Recap of Barack Obama’s Rally at Georgia Tech

Clarence Wardell III, PR Chair for Young Georgia for Obama, recently attended and photographed Barack Obama’s Rally at Georgia Tech University this past Saturday.

Barack Obama at Georgia Tech
(Credit: Clarence Wardell III, 2006)

I had the pleasure of attending a historic rally, in many senses, this past Saturday on the campus of Georgia Tech. On an overcast day, with the prospect of rain, Senator Barack Obama brought his message of hope and healing to an estimated 20,000 people in Atlanta, GA. This rally marked the first time in which a democratic presidential candidate had held a rally in the city since Bill Clinton in 1992. The message delivered by Senator Obama did not provide any new insight as it concerns his stance on the issues. He reiterated his calls for U.S. troop withdrawal, universal healthcare, and took head on the questions concerning his lack of Washington experience. However, the purpose of the event was not to introduce any new policy platform, but was simply to motivate a base of support that is approximately 2.5 hours from South Carolina. South Carolina has one of the earliest primaries, along with IA, NH, and NV, which, in a lot of opinions, must be won by Obama if he is to advance as the Democratic Party candidate.

Quite frankly, I have never seen a political candidate that has generated so much excitement. Those that know me, know that I have an affinity, if you will, for meeting prominent political personalities. I have attended a rally for George W. Bush in his 2000 primary campaign, met Hillary Clinton, and met John Edwards at a book signing at Ga. Tech earlier this year. The general excitement level surrounding these people paled in comparison to what I witnessed Saturday and throughout the week as I volunteered with the rally organization. It became quite clear after the rally Saturday that Obama is indeed the proverbial “political rock star,” a term so often associated with former President Clinton, and while Hillary is notable in her own right I’m not quite sure she has achieved this status.

What I felt to be the most remarkable aspect of the event was the truly diverse support that the Senator received. Throughout the week, as I passed out tickets I was greeted with the same excitement from both Blacks and Whites at the prospect of him coming to speak. While this phenomenon has been well documented, it is truly an inspiring thing to see in person. One is left to wonder if he can continue to walk the fine line that is required to maintain that type of fervent backing from so many different communities.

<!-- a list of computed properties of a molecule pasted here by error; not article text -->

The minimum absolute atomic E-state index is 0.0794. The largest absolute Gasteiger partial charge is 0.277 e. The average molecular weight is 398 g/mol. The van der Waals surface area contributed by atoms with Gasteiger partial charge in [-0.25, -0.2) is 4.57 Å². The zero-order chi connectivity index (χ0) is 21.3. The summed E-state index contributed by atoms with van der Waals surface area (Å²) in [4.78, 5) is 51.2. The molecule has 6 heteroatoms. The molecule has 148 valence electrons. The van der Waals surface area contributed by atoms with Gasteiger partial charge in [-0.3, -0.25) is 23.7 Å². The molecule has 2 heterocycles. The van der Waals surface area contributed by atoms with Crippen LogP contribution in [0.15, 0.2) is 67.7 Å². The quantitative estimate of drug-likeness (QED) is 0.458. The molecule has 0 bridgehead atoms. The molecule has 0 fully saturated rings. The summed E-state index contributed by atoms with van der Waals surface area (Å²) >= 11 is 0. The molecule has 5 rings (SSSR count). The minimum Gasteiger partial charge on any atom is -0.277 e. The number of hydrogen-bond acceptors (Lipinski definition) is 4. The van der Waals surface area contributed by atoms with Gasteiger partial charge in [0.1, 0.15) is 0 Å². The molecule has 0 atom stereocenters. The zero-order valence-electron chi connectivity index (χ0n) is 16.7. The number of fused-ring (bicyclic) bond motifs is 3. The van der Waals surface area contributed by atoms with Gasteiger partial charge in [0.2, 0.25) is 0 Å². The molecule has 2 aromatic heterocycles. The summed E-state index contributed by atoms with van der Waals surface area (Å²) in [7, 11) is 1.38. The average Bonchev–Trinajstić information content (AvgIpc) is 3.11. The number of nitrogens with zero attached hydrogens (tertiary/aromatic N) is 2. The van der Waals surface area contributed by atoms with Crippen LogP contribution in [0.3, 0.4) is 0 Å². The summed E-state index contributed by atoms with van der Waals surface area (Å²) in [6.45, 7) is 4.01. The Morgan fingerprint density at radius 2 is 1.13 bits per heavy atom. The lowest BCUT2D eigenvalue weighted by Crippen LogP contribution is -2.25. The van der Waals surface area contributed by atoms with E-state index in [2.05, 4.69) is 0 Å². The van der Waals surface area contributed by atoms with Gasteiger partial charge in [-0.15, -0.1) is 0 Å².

Thank you Clarence for sending this in.

If any of you attend social and/or political events such as this one and would like to send a write up in for publication, feel free to email it to us at TheSuperSpade@gmail.com.

One Love. One II.

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About Garlin Gilchrist II

I am the City of Detroit's first ever Deputy Technology Director for Civic Community Engagement. My job is to open up the city's public data and information for the consumption and benefit of all Detroiters. I currently live in Detroit, my hometown, with my beautiful wife Ellen and our twins Garlin III and Emily Grace. I'm from Detroit. I created Detroit Diaspora, and was formerly the National Campaign Director at MoveOn.org. I also co-hosted The #WinReport on "The Good Fight," a an award winning, nationally syndicated radio show that was one of Apple's Best of 2013. After graduating with degrees in Computer Engineering and Computer Science from the University of Michigan, I became a Software Engineer at Microsoft. By day, I helped build SharePoint into the fastest growth product in the company's history. On my personal time, I sought out opportunities to connect my technical skills with community building efforts across the country. This led to my co-founding The SuperSpade: Black Thought at the Highest Level, a leading Black political blog. I served as Social Media Manager for the 2008 Obama campaign in Washington, and then became Director of New Media at the Center for Community Change. I spent two years creating and implementing a strategy for the Center to take it's 40 years of community organizing experience into the digital age. I speak before diverse audiences on effective & responsive government, empowerment in revolutionary new organizing spaces, increasing civic engagement & participation through emerging technologies and protecting civil rights in the age of the Internet. Full bio here.

One response to “Recap of Barack Obama’s Rally at Georgia Tech”

  1. Amani Channel says :

    There was certainly a lot of energy and excitement at the rally. What impressed me, however, was the amount of young people who seemed interested in the political process. I’ve covered numerous political rallies in my journalism career, and I’ve never seen a more diverse, youthful, and energized group. It’s still too early to know if his “star power” will be enough. Peace!

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